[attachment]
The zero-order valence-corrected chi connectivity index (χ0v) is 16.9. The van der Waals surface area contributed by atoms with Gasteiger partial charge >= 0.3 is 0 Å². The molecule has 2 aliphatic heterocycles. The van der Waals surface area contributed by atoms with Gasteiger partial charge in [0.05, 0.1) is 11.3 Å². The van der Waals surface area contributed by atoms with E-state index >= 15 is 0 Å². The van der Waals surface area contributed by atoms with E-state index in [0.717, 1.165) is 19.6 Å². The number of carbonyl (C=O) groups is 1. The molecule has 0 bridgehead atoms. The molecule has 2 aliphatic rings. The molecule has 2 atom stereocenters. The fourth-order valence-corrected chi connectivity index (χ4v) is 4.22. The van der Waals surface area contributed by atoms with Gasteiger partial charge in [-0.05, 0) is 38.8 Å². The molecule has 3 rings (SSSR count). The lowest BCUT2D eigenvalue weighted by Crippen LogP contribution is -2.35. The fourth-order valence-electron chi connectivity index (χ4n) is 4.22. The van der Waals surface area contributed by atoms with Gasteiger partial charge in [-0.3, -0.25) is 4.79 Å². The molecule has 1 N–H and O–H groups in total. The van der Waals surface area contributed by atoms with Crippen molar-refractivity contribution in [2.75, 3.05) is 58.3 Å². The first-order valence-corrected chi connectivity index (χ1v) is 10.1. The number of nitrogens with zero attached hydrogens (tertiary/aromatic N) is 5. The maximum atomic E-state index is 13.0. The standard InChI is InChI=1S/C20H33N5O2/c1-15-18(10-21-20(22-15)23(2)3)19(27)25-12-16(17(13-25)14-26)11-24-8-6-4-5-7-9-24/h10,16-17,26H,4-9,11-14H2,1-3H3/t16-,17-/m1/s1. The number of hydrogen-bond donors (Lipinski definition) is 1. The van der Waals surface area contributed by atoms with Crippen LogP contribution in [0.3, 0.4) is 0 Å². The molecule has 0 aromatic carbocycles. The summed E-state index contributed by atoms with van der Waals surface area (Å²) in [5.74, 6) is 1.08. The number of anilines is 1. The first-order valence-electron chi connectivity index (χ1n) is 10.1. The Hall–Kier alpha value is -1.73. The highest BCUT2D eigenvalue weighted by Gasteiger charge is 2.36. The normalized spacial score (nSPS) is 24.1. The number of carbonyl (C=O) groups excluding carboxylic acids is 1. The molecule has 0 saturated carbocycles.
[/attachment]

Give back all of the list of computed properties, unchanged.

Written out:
The zero-order valence-corrected chi connectivity index (χ0v) is 16.9. The van der Waals surface area contributed by atoms with Gasteiger partial charge >= 0.3 is 0 Å². The molecule has 2 aliphatic heterocycles. The van der Waals surface area contributed by atoms with Gasteiger partial charge in [0.05, 0.1) is 11.3 Å². The van der Waals surface area contributed by atoms with E-state index >= 15 is 0 Å². The van der Waals surface area contributed by atoms with E-state index in [0.717, 1.165) is 19.6 Å². The number of carbonyl (C=O) groups is 1. The molecule has 0 bridgehead atoms. The molecule has 2 aliphatic rings. The molecule has 2 atom stereocenters. The fourth-order valence-corrected chi connectivity index (χ4v) is 4.22. The van der Waals surface area contributed by atoms with Gasteiger partial charge in [-0.05, 0) is 38.8 Å². The molecule has 3 rings (SSSR count). The lowest BCUT2D eigenvalue weighted by Crippen LogP contribution is -2.35. The fourth-order valence-electron chi connectivity index (χ4n) is 4.22. The van der Waals surface area contributed by atoms with Gasteiger partial charge in [-0.3, -0.25) is 4.79 Å². The molecule has 1 N–H and O–H groups in total. The van der Waals surface area contributed by atoms with Crippen molar-refractivity contribution in [2.75, 3.05) is 58.3 Å². The first-order valence-corrected chi connectivity index (χ1v) is 10.1. The number of nitrogens with zero attached hydrogens (tertiary/aromatic N) is 5. The maximum atomic E-state index is 13.0. The standard InChI is InChI=1S/C20H33N5O2/c1-15-18(10-21-20(22-15)23(2)3)19(27)25-12-16(17(13-25)14-26)11-24-8-6-4-5-7-9-24/h10,16-17,26H,4-9,11-14H2,1-3H3/t16-,17-/m1/s1. The number of hydrogen-bond donors (Lipinski definition) is 1. The van der Waals surface area contributed by atoms with Crippen LogP contribution in [0.3, 0.4) is 0 Å². The molecule has 0 aromatic carbocycles. The summed E-state index contributed by atoms with van der Waals surface area (Å²) in [5.74, 6) is 1.08. The number of anilines is 1. The first-order valence-electron chi connectivity index (χ1n) is 10.1. The Hall–Kier alpha value is -1.73. The highest BCUT2D eigenvalue weighted by Gasteiger charge is 2.36. The normalized spacial score (nSPS) is 24.1. The number of carbonyl (C=O) groups excluding carboxylic acids is 1. The molecule has 0 saturated carbocycles.